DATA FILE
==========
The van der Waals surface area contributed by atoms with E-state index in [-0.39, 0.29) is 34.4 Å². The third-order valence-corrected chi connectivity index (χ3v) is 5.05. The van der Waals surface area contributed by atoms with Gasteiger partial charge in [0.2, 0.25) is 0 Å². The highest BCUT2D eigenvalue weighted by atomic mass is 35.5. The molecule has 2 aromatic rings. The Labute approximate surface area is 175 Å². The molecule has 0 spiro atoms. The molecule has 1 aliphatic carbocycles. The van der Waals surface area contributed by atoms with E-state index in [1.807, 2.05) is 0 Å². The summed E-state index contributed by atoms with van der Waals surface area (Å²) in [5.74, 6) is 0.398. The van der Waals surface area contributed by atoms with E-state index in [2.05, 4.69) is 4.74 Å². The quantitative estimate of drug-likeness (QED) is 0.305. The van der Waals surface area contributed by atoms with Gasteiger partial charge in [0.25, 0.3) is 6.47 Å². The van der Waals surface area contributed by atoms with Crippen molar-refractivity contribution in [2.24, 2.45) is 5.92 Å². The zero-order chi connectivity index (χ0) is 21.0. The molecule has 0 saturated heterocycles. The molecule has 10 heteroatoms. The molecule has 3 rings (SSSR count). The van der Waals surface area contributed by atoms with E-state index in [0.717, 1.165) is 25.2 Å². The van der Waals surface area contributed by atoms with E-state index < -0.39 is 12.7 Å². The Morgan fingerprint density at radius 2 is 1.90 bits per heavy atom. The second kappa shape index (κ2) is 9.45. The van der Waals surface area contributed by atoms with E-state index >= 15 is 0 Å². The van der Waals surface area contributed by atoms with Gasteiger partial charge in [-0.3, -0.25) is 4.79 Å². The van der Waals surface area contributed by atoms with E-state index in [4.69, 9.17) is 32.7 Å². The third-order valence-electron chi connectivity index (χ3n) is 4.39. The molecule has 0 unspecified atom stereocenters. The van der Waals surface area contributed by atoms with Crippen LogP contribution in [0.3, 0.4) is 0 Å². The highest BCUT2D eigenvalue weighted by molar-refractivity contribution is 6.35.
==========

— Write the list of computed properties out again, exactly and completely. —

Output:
The van der Waals surface area contributed by atoms with E-state index in [-0.39, 0.29) is 34.4 Å². The third-order valence-corrected chi connectivity index (χ3v) is 5.05. The van der Waals surface area contributed by atoms with Gasteiger partial charge in [0.2, 0.25) is 0 Å². The highest BCUT2D eigenvalue weighted by atomic mass is 35.5. The molecule has 2 aromatic rings. The Labute approximate surface area is 175 Å². The molecule has 0 spiro atoms. The molecule has 1 aliphatic carbocycles. The van der Waals surface area contributed by atoms with E-state index in [1.807, 2.05) is 0 Å². The summed E-state index contributed by atoms with van der Waals surface area (Å²) in [5.74, 6) is 0.398. The van der Waals surface area contributed by atoms with E-state index in [2.05, 4.69) is 4.74 Å². The quantitative estimate of drug-likeness (QED) is 0.305. The van der Waals surface area contributed by atoms with Gasteiger partial charge in [0.25, 0.3) is 6.47 Å². The van der Waals surface area contributed by atoms with Crippen molar-refractivity contribution in [2.24, 2.45) is 5.92 Å². The zero-order chi connectivity index (χ0) is 21.0. The molecule has 0 saturated heterocycles. The molecule has 10 heteroatoms. The molecule has 3 rings (SSSR count). The van der Waals surface area contributed by atoms with E-state index in [0.717, 1.165) is 25.2 Å². The van der Waals surface area contributed by atoms with E-state index < -0.39 is 12.7 Å². The Morgan fingerprint density at radius 2 is 1.90 bits per heavy atom. The second kappa shape index (κ2) is 9.45. The van der Waals surface area contributed by atoms with E-state index >= 15 is 0 Å². The van der Waals surface area contributed by atoms with Gasteiger partial charge in [-0.3, -0.25) is 4.79 Å². The van der Waals surface area contributed by atoms with E-state index in [4.69, 9.17) is 32.7 Å². The third-order valence-electron chi connectivity index (χ3n) is 4.39. The molecule has 0 unspecified atom stereocenters. The van der Waals surface area contributed by atoms with Crippen LogP contribution in [0.3, 0.4) is 0 Å². The highest BCUT2D eigenvalue weighted by molar-refractivity contribution is 6.35.